Virtual reality and actual disappointment: this is what Ari Folman gives us in his new movie, which mixes live action and animation. It's freely adapted by him from an SF novella by Stanislaw Lem, the author whose Solaris became a famous film by Tarkovsky. Folman's work, conversely, is a worryingly glib fantasia about identity and experience in our digital future. It's a distinct comedown - both in terms of ideas and technique - from his electrifying animated 2008 movie Waltz With Bashir, in which he reimagined the Sabra and Shatila massacres in Lebanon, and brilliantly used the hallucinatory, rotoscope-style animation pioneered by film-makers such as Richard Linklater and Bob Sabiston. In The Congress, the animation and visual spectacle are much less interesting. The same goes for the performances.
The film looks at first like a smart, postmodern Hollywood satire, but with a toneless, contemplative sadness where you might expect the humour to go. Robin Wright (pictured) plays herself, as a failed movie star, living a fantastically improbable bohemian existence with her kids in a converted aircraft hangar on the edge of an airport, which is nonetheless somehow close enough to her agent's offices for her daughter to swing by in person. We start by seeing Robin's tearful but expressionless face in close-up as this agent, Al (Harvey Keitel), harangues her mercilessly for screwing up her career, by making endless bad choices.
Al says she has one last chance to grab some cash, and that is with a humiliating deal that involves licensing the studios to make a digital "genome" of her face and body, so their FX guys can use her younger babe-self for crass new computer-generated films while Robin herself agrees to quit show business. From here, we flash-forward 20 years to see the older Robin attending a futurological "Congress" sponsored by the studios' corporate owners, where she is permitted to emerge from this contractual void to be a cheerleader for a brave new world in which the people are kept pacified by a hallucinatory existence. At this point, our perspective shifts to this animated, imaginary world.
Folman's film alludes to Stanley Kubrick, Fritz Lang, John Frankenheimer and the Wachowskis' Matrix, with its famous choice of red and blue pills. In her initial discussions with the heartless studio chief - played, perhaps inevitably, by Danny Huston - Robin says she won't do science fiction because it's a "dumb genre". As a pre-emptive in-joke, that's a little too cute for my taste, and the studios' name, "Miramount" - fusing Miramax and Paramount - is galumphingly unsubtle. As for Wright's own performance, it is bland and stately. The idea of her fictionally failing as an actor strikes the spurious note of false modesty, especially as the film has no interest in sending her up, and Wright has recently made such a sensational splash on TV opposite Kevin Spacey in the Netflix series House of Cards. She has 1,000 times more zip in that.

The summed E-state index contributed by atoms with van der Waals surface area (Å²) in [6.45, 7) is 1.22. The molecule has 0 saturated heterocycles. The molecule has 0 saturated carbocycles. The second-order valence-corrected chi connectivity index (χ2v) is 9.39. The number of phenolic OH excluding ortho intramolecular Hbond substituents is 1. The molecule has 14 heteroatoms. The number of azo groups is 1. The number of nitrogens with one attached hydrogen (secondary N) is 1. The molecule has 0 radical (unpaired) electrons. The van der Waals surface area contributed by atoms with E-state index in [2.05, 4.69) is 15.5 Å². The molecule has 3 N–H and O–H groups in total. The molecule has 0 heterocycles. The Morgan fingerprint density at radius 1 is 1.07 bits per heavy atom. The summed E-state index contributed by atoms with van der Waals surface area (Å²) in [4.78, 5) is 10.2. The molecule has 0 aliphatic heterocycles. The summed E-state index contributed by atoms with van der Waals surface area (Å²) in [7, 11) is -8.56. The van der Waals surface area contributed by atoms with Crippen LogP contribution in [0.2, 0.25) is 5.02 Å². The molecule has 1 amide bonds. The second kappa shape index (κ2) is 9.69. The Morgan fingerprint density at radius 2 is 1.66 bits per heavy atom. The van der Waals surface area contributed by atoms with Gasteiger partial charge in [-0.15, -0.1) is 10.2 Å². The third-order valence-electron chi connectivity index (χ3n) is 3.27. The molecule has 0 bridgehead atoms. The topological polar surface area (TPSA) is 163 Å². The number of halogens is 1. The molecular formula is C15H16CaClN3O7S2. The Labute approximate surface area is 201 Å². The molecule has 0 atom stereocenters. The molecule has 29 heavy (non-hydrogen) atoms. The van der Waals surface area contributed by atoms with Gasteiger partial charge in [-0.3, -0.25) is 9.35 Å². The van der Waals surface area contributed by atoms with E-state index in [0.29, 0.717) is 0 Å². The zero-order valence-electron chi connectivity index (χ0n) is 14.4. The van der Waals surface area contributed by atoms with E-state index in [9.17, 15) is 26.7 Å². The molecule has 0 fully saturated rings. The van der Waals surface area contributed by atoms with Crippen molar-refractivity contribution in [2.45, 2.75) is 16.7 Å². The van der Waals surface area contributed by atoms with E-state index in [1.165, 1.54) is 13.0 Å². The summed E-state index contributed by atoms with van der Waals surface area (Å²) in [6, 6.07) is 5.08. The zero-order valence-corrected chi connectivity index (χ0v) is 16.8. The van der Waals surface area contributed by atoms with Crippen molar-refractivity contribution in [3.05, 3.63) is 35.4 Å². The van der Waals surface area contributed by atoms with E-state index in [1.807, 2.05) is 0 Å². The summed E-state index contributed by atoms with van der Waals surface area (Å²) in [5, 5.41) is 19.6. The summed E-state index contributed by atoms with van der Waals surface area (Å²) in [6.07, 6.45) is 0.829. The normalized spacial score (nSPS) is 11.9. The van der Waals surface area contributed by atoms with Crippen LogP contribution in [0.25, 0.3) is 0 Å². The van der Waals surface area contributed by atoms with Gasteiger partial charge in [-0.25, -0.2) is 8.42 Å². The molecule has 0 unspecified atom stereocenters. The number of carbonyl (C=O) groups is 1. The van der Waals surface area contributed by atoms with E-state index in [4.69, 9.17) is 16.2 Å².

And in those hallucinated sequences there is the baffling, minute-by-minute spectacle of the animation itself; it is just flat, compared to Waltz With Bashir, which had an immersive, thrillingly sensual quality. The animation work here doesn't look much more interesting than the average laptop screensaver. Repeatedly, it will feature thumbnail sketches of simulacrum celebs from history, such as Liz Taylor or Queen Elizabeth I, floating around this loopy universe, rendered uninterestingly and rather crudely. Tom Cruise makes a grinning appearance in his aviator specs: he could have grounds for legal complaint that his image should be used in this presumptuous and parasitic way.
Having said this, The Congress does achieve something, briefly, when Paul Giamatti comes on to the screen, playing Dr Barker, treating Robin's son, Aaron (Kodi Smit-McPhee), for his gradual loss of hearing and sight. Strangely, unexpectedly, the film flares into life, and Barker and Robin have a real relationship, all the more poignant and involving for being so understated. Side by side, they sit in a sound booth, listening tensely as Aaron fails to repeat accurately the words that Barker is saying to him. It is very touching when they meet again, 20 years later; but this gets lost in all the shallow prog-rock imagery and lite-erotic detours, which is a shame. It could have been the film's real love story.